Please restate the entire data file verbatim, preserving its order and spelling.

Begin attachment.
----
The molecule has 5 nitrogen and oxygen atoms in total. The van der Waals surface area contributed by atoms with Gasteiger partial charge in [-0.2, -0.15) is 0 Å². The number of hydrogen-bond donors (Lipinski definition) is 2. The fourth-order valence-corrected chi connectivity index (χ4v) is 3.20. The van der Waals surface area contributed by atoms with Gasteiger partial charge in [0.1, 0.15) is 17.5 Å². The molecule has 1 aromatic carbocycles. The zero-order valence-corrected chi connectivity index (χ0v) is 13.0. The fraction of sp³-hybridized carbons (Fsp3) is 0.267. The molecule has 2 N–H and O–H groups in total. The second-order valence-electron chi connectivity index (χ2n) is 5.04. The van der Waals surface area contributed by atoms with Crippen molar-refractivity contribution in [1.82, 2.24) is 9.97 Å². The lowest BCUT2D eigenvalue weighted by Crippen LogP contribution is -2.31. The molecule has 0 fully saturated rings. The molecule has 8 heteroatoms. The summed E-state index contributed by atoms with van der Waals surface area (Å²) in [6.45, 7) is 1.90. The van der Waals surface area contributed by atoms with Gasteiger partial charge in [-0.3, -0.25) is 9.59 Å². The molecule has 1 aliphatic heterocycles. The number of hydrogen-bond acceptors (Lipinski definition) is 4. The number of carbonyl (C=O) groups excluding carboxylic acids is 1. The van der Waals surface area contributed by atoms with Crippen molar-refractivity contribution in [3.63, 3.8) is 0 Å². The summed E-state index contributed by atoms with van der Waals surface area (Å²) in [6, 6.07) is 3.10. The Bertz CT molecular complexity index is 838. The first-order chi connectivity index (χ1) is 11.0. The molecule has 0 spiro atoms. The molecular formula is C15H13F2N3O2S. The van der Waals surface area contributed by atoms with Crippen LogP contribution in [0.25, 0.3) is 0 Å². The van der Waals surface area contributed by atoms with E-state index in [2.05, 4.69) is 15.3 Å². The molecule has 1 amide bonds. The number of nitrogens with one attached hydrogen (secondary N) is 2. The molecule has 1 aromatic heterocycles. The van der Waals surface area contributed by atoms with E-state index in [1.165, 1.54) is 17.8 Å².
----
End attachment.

The molecule has 5 nitrogen and oxygen atoms in total. The van der Waals surface area contributed by atoms with Gasteiger partial charge in [-0.2, -0.15) is 0 Å². The number of hydrogen-bond donors (Lipinski definition) is 2. The fourth-order valence-corrected chi connectivity index (χ4v) is 3.20. The van der Waals surface area contributed by atoms with Gasteiger partial charge in [0.1, 0.15) is 17.5 Å². The molecule has 1 aromatic carbocycles. The zero-order valence-corrected chi connectivity index (χ0v) is 13.0. The fraction of sp³-hybridized carbons (Fsp3) is 0.267. The molecule has 2 N–H and O–H groups in total. The second-order valence-electron chi connectivity index (χ2n) is 5.04. The van der Waals surface area contributed by atoms with Crippen molar-refractivity contribution in [1.82, 2.24) is 9.97 Å². The lowest BCUT2D eigenvalue weighted by Crippen LogP contribution is -2.31. The molecule has 0 fully saturated rings. The molecule has 8 heteroatoms. The summed E-state index contributed by atoms with van der Waals surface area (Å²) in [6.45, 7) is 1.90. The van der Waals surface area contributed by atoms with Gasteiger partial charge in [-0.3, -0.25) is 9.59 Å². The molecule has 1 aliphatic heterocycles. The number of hydrogen-bond acceptors (Lipinski definition) is 4. The number of carbonyl (C=O) groups excluding carboxylic acids is 1. The van der Waals surface area contributed by atoms with Crippen molar-refractivity contribution in [3.63, 3.8) is 0 Å². The summed E-state index contributed by atoms with van der Waals surface area (Å²) in [6, 6.07) is 3.10. The Bertz CT molecular complexity index is 838. The first-order chi connectivity index (χ1) is 11.0. The molecule has 0 spiro atoms. The molecular formula is C15H13F2N3O2S. The van der Waals surface area contributed by atoms with Crippen LogP contribution in [0.25, 0.3) is 0 Å². The van der Waals surface area contributed by atoms with E-state index in [2.05, 4.69) is 15.3 Å². The molecule has 1 amide bonds. The number of nitrogens with one attached hydrogen (secondary N) is 2. The molecule has 1 aromatic heterocycles. The van der Waals surface area contributed by atoms with E-state index in [1.165, 1.54) is 17.8 Å².